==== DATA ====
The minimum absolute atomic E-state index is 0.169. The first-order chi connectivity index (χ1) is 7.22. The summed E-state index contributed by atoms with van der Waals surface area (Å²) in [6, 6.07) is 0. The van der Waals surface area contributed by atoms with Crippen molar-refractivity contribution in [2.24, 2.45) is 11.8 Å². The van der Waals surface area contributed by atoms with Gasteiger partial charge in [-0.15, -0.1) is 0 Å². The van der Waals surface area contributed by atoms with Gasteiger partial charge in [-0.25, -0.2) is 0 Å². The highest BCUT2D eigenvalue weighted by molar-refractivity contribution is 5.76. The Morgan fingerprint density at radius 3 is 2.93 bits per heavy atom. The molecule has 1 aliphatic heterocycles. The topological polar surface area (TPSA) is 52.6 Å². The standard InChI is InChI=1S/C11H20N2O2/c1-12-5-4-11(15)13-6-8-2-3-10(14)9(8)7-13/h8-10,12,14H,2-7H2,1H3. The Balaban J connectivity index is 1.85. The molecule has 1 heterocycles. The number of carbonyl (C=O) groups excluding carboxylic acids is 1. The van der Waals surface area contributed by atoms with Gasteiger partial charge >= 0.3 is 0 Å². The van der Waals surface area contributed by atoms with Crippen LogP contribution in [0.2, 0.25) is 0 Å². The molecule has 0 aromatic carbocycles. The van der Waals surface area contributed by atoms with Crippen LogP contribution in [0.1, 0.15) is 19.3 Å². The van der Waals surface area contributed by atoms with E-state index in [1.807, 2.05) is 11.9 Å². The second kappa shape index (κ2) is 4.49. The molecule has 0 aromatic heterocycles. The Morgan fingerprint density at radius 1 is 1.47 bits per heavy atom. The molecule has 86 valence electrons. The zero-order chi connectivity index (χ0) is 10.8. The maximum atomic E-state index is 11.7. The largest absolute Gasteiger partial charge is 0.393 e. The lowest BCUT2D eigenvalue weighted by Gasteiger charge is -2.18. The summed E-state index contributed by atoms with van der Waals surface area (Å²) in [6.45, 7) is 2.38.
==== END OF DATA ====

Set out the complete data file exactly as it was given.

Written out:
The minimum absolute atomic E-state index is 0.169. The first-order chi connectivity index (χ1) is 7.22. The summed E-state index contributed by atoms with van der Waals surface area (Å²) in [6, 6.07) is 0. The van der Waals surface area contributed by atoms with Crippen molar-refractivity contribution in [2.24, 2.45) is 11.8 Å². The van der Waals surface area contributed by atoms with Gasteiger partial charge in [-0.15, -0.1) is 0 Å². The van der Waals surface area contributed by atoms with Gasteiger partial charge in [-0.25, -0.2) is 0 Å². The highest BCUT2D eigenvalue weighted by molar-refractivity contribution is 5.76. The Morgan fingerprint density at radius 3 is 2.93 bits per heavy atom. The molecule has 1 aliphatic heterocycles. The topological polar surface area (TPSA) is 52.6 Å². The standard InChI is InChI=1S/C11H20N2O2/c1-12-5-4-11(15)13-6-8-2-3-10(14)9(8)7-13/h8-10,12,14H,2-7H2,1H3. The Balaban J connectivity index is 1.85. The molecule has 1 heterocycles. The number of carbonyl (C=O) groups excluding carboxylic acids is 1. The van der Waals surface area contributed by atoms with Gasteiger partial charge >= 0.3 is 0 Å². The van der Waals surface area contributed by atoms with Crippen LogP contribution in [0.2, 0.25) is 0 Å². The molecule has 0 aromatic carbocycles. The van der Waals surface area contributed by atoms with Crippen LogP contribution in [0.1, 0.15) is 19.3 Å². The van der Waals surface area contributed by atoms with E-state index in [1.807, 2.05) is 11.9 Å². The second kappa shape index (κ2) is 4.49. The molecule has 0 aromatic heterocycles. The Morgan fingerprint density at radius 1 is 1.47 bits per heavy atom. The molecule has 86 valence electrons. The zero-order chi connectivity index (χ0) is 10.8. The maximum atomic E-state index is 11.7. The largest absolute Gasteiger partial charge is 0.393 e. The lowest BCUT2D eigenvalue weighted by Gasteiger charge is -2.18. The summed E-state index contributed by atoms with van der Waals surface area (Å²) in [6.45, 7) is 2.38.